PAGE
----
Malik also touches upon the growing trend of people going for batch reunions and special-interest groups travelling for activities that bind them on passions like birding and adventure trips, or indulgences like angling. Sustainable tourism has become a buzzword, and growing consciousness among travellers is a welcome change over the past decade or so. The number of people immersing themselves in such activities may be small, but it displays cultural evolution and proves that travel experiences are not restricted by the wonted generational notions anymore.

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Road trips have gained popularity, solo travelling does not raise eyebrows, and seeking experiences isn’t the preserve of the rich. Aspirations got bigger, and people in smaller cities are as clued-in as those in the metros. The evolving behaviour patterns have altered popular notions of finances. It is no longer about saving hard-earned money for annual vacations.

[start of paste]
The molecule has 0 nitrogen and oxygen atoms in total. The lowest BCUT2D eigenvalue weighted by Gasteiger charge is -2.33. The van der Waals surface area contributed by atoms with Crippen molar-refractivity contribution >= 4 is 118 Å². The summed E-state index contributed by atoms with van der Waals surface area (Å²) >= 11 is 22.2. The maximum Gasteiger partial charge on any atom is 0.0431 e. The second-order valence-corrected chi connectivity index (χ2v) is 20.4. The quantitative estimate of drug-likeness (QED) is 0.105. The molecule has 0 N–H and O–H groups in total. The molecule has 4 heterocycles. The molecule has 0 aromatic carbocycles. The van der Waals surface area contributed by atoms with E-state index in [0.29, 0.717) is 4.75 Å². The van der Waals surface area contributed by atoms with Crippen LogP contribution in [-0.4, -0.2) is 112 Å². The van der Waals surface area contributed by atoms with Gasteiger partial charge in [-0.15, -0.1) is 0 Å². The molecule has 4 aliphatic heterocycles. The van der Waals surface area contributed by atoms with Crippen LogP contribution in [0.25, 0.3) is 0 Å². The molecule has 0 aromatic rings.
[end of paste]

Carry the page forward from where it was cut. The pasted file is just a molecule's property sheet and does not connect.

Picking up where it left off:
There are travel-specific credit cards and loans. Banks have evolved and one can go around the world without carrying cash. The industry of accommodations has flipped on its head. It’s not about multi-starred hotels and resorts; we are drenched in home-stays, and Airbnb has created a parallel stream of incomes. Remote working helped. It’s not just the way of travelling but also the experiences around it that have changed. Getting out of Rajdhani Express was as much of an occasion as haggling with the kaali-peeli cabbies, or negotiating with a Maruti ‘van’ driver. This gave way to the battery-powered Blu cabs you can call through an app.

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If you’re in the mood to hit the road at the spur of the moment, Ola or Uber will gladly take you on interstate journeys. The modern way of life shows its effects in tangential industries. Youth in metros aren’t buying cars. If they feel the need for an escape, they rent one from Revv or Zoomcar.

From the legendary hospitality of Air India’s Maharaja to the economy seat booked in a rush before the price shot up. From first-class non-AC compartments to shared AC chambers in trains. From making STD calls to book hotel rooms to a click on an app. From familiar, staid destinations to immersive adventures. Intrepid, cross-country road trips that one could scarcely dream of becoming a statement of cool.

India has come a long way in the way it travels. 

(This appeared in the print edition as "Reinvent the Wheel")